Boston, MA – A contingent of trade show industry professionals and college students got a first-hand look at the move-in process at an Exhibition Services & Contractors Association (ESCA) workshop held at the same time one of Boston’s largest trade shows was setting up.
ESCA and the Massachusetts Convention Center Authority (MCCA) hosted the workshop at the Boston Convention & Exhibition Center on January 27 at the same time crews were busy moving in the annual Yankee Dental Congress, which drew nearly 28,000 attendees.
The ESCA and MCCA delegation was made up mainly of industry professionals from the service companies that ESCA represents. About 70 such professionals took part and were joined by a field trip of students from the Event Management Program at Johnson & Wales University in Rhode Island.
“It was a wonderful opportunity whether you are new to the industry or a seasoned veteran,” said Chuck Grouzard, senior vice president of national sales for Global Experience Specialists (GES) and immediate past president of ESCA.
“It covered the gamut from pre-show planning to on-site execution and peeled the onion a little bit for people,” Grouzard said. “It helped clear up misconceptions and answered questions people had.”
The afternoon began with classroom presentations from MCCA Executive Director James Rooney and Director of Facilities Fred Peterson featuring an overview of the events and exhibition climate in Boston and BCEC’s future expansion plans. Grouzard and GES Senior Director of Account management Julie Kagy and ESCA president Bruce Nable of SER Exposition Services then briefed the crowd on what they would see on the show floor and the various components of producing an exhibition.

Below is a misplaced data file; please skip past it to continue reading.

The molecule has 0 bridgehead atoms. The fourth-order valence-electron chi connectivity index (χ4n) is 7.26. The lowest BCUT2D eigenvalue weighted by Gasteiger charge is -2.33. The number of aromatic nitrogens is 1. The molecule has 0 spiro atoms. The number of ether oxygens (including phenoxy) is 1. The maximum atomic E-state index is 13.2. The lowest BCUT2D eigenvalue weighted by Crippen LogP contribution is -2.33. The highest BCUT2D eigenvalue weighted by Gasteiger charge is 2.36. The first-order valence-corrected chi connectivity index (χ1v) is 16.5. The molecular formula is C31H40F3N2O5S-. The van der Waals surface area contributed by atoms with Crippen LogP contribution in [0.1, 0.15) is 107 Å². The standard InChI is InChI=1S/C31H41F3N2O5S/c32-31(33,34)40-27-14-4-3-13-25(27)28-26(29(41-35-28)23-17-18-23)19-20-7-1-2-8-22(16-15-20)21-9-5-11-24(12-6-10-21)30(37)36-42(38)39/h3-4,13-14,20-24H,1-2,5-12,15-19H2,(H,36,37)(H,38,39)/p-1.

It was then off to the show floor with Grouzard, Kagy, Nable, Peterson and MCCA staff where the participants got a first-hand look at the evolving dental show from the loading dock to the registration desk. The goal was to give the attendees an idea of the time and skill needed to properly tape off an exhibit floor or distribute a shipment of signs to the right places and in accordance with work rules. “People better understand it when they actually see the marshaling yards or the place where labor checks in for the day,” Grouzard said. Everyone got an up close look at ESCA’s Worker Identification System (WIS 3.0) and the extensive security procedures in place at the BCEC enabled by the ESCA WIS System.
ESCA has held more than six such backstage workshops around the U.S. and is working on future events. Behind the Scenes is a first step for ESCA’s primary 2014 strategic initiative of increasing its educational presence in regional marketplaces and incorporating other industry associations in the process. Each attendee received an ESCA flash drive with the day’s presentation and information on the event.